and six in Australia and New Zealand.
Brian Rollings at the wheel of the
From the 1914 Briton catalogue.
|The car’s early history is unknown.
Throughout the First World War Briton made many military
vehicles. During restoration, a W.D. sign was found on the
crank case, so the car could originally have been a military
The car was purchased at auction by Marstons around
thirty years ago. It is believed that the previous owner
lived in London.
Some work was done on the car during its time at Marstons,
but when it was acquired by the museum, it was partly
disassembled, and many parts were missing. This led to a
Several members of the Vehicle
Restoration Group were involved in the restoration. They are
David Beere, Ray Jones, Ken Norton, Brian Rollings, Ray
Salisbury, John Vincent, and Malcolm Webster.
Some time before restoration began,
the car was removed from a container, in which it had stood
for several years.
|This was a difficult project, because no photographs or
drawings of this model survive, other than a relatively poor
illustration in the Briton catalogue.
Missing parts included the
running boards and mudguards, and so Brian Rollings produced
drawings based on the catalogue image.
He also produced a drawing of a scuttle-mounted petrol
tank, after discovering that a replacement was necessary.
The front of the car before
Mechanical overhaul and rebuild
Luckily the group includes several
extremely skilled engineers, who were able to construct the
missing parts, and adapt other parts to fit. The chassis was
in good condition, and some work had previously been carried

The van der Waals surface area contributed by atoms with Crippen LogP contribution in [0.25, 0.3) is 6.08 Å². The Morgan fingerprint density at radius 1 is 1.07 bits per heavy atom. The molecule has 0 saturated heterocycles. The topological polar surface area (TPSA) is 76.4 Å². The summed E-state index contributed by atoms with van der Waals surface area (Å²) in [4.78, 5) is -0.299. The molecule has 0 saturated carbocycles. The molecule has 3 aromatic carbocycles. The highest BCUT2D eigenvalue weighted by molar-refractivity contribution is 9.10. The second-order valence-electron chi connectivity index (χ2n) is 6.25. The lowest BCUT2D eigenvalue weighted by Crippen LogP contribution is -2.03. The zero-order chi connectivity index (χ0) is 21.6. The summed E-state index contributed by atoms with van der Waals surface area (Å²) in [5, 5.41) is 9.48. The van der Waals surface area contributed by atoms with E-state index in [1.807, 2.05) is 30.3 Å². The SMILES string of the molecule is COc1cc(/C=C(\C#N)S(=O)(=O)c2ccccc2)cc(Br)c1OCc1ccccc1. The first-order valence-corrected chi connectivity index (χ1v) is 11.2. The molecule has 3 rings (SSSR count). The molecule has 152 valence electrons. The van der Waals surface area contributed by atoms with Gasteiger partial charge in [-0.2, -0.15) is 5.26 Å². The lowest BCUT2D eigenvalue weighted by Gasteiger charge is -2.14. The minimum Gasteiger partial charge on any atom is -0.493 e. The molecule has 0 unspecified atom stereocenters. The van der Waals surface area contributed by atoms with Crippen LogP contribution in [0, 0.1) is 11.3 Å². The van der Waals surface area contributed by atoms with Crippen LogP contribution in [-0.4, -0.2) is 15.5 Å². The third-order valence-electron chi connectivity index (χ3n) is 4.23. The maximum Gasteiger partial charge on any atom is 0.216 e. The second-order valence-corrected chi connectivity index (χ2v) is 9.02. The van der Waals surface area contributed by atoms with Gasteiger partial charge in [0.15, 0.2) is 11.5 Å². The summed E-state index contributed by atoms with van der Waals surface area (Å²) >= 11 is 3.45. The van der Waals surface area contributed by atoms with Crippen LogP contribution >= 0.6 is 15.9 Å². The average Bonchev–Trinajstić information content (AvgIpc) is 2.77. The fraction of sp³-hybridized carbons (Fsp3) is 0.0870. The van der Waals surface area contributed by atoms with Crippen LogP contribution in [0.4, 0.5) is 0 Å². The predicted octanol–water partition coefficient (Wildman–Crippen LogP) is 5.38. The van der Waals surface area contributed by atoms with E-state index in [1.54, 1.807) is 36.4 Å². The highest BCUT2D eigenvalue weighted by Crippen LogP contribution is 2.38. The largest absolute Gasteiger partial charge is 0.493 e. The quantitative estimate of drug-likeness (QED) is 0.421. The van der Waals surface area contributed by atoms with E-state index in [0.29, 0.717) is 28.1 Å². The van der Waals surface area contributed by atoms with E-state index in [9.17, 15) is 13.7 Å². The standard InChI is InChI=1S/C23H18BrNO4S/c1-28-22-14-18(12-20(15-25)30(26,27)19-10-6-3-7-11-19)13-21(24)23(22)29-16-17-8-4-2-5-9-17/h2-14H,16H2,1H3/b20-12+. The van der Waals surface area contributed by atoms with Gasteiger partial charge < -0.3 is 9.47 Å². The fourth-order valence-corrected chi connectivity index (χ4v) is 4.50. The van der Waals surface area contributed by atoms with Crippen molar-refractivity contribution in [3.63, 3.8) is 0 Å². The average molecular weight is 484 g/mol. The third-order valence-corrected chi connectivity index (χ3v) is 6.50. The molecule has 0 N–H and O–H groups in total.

out on the engine, including a rebore, and new pistons.
Awaiting restoration in the Bradburn
and Wedge garage.
The crankshaft had been reground, and
the bearings re-metalled, but new valves had to be found,
ground-in, and fitted. The water jackets also had to be
assembled. Most of the work on the engine, gearbox, clutch,
rear axle, and brakes was carried out by Brian Rollings and
Unfortunately the timing gear was
missing, but luckily David Beere, an exceptionally skilled
engineer, was able to make a replacement. Another missing
part was the magneto. A suitable one was found, and David
adapted it to do the job.
It was found that the rear axle had
previously been taken apart, and assembled back to front. So
this had to be taken apart and correctly assembled.
New thrust bearings, and withdrawal
mechanism were made for the clutch, the gearbox was fitted,
and the oil pump completely rebuilt. A new silencer was made
by Malcolm Webster and fitted by Ken Norton.
One of the group members, Malcolm
Webster, is an exceedingly skilled metalworker. He carried
out a lot of work on the body, including fabricating new mud
guards, fitting new running boards, restoring the side
panels, and the bonnet, and re-skinning the doors. The
missing woodwork was made by Ken Norton, and a missing door
was made by Ray Jones.
John Vincent at work on the nearly
|The completed body was painted by Ken Norton, who
applied, and rubbed-down 15 coats of paint. John Vincent
fitted the internal vinyl, and Malcolm Webster brazed the
broken brass frame holding the windscreen, and fitted the
The car's first public outing at
the 2011 Festival of Black Country Vehicles.
All-in-all it was a fantastic team
effort. When everything had been done, the car was towed for
10 yards, and it started first time. This was the group’s
first complete car restoration at the museum. They are an
extremely enthusiastic and versatile team, who will no doubt
continue to ensure that the museum’s unique vehicle
collection will be well-cared for, in years to come.
Current members of the volunteer group
are Roger Marks, Ken Norton, Keith Peckmore, Brian Rollings,
Ray Salisbury, Audrey Spencer, Derek Spencer, John Vincent,
and Malcolm Webster.
A final view of the car in action at the